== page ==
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Investigating Genre: The Case of the Classic Detective Story
|Grades||9 – 12|
|Lesson Plan Type||Standard Lesson|
|Estimated Time||Three 50-minute sessions, plus additional time for reading, listening to, or viewing a mystery.|
The mystery genre is in some ways the most stable and recognizable of the genres of fiction, but its popularity has lead to updating, altering, and critiquing its conventions. In this lesson, students examine a somewhat controversial list of conventions for the mystery genre before analyzing The Hound of the Baskervilles for these traits. They then write an original mystery and, after peer feedback, compose a reflective essay that explains their choices within and against the genre conventions.
This lesson was adapted from The Hound of the Baskervilles Teacher's Guide, written by Katherine Shulten and published by WGBH Educational Foundation, (c)2003. A Sherlock Holmes series, set in modern-day London, is available through PBS's MASTERPIECE. Go here for more information.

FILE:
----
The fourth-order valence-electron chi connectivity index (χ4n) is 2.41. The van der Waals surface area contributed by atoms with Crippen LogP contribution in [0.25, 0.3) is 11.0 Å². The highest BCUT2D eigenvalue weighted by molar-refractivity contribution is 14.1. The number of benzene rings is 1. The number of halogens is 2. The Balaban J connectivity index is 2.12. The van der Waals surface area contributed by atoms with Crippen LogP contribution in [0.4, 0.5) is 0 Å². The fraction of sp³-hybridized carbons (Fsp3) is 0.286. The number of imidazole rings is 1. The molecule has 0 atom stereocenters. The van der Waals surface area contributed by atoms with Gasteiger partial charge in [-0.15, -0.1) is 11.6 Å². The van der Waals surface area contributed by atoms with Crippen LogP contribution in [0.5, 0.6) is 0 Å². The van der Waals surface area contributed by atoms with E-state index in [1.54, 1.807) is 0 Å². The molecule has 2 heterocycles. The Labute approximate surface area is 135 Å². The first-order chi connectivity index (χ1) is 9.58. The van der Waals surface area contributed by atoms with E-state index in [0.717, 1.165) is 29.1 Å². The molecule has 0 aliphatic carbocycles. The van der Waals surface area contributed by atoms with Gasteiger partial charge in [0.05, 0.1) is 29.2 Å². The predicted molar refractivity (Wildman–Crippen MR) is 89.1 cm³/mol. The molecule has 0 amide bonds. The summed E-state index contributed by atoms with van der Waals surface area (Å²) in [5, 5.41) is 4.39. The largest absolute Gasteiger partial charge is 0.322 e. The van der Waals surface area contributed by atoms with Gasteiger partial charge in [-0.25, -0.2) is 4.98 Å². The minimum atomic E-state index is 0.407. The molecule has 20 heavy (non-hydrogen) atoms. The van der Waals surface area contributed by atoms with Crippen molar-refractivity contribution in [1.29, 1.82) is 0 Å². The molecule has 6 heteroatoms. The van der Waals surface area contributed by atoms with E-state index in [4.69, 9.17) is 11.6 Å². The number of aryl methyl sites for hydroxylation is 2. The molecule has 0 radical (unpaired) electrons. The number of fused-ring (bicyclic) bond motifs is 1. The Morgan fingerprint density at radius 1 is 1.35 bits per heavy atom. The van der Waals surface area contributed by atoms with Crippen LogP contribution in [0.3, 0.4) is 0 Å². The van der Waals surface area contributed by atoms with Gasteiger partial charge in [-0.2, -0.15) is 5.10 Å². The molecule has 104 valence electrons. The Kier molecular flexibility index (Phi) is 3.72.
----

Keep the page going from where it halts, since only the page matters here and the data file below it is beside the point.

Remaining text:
|Mystery Cube: This student interactive is used to help students plan and write a mystery.
"Because genres are responses to social situations (and situations are always changing)," Deborah Dean asserts in Genre Theory: Teaching, Writing, and Being, "genres cannot be fixed" (10). In this lesson, students interact with a genre that is so predictable as to become formulaic: the classic detective story. Although "a certain amount of stability is essential for genres to carry out action," students can be encouraged experiment with and push the boundaries of a familiar genre since different examples of a genre "are never exactly the same since no two situations are exactly the same" (10).
Dean, Deborah. Genre Theory: Teaching, Writing, and Being. Urbana, IL: NCTE, 2008.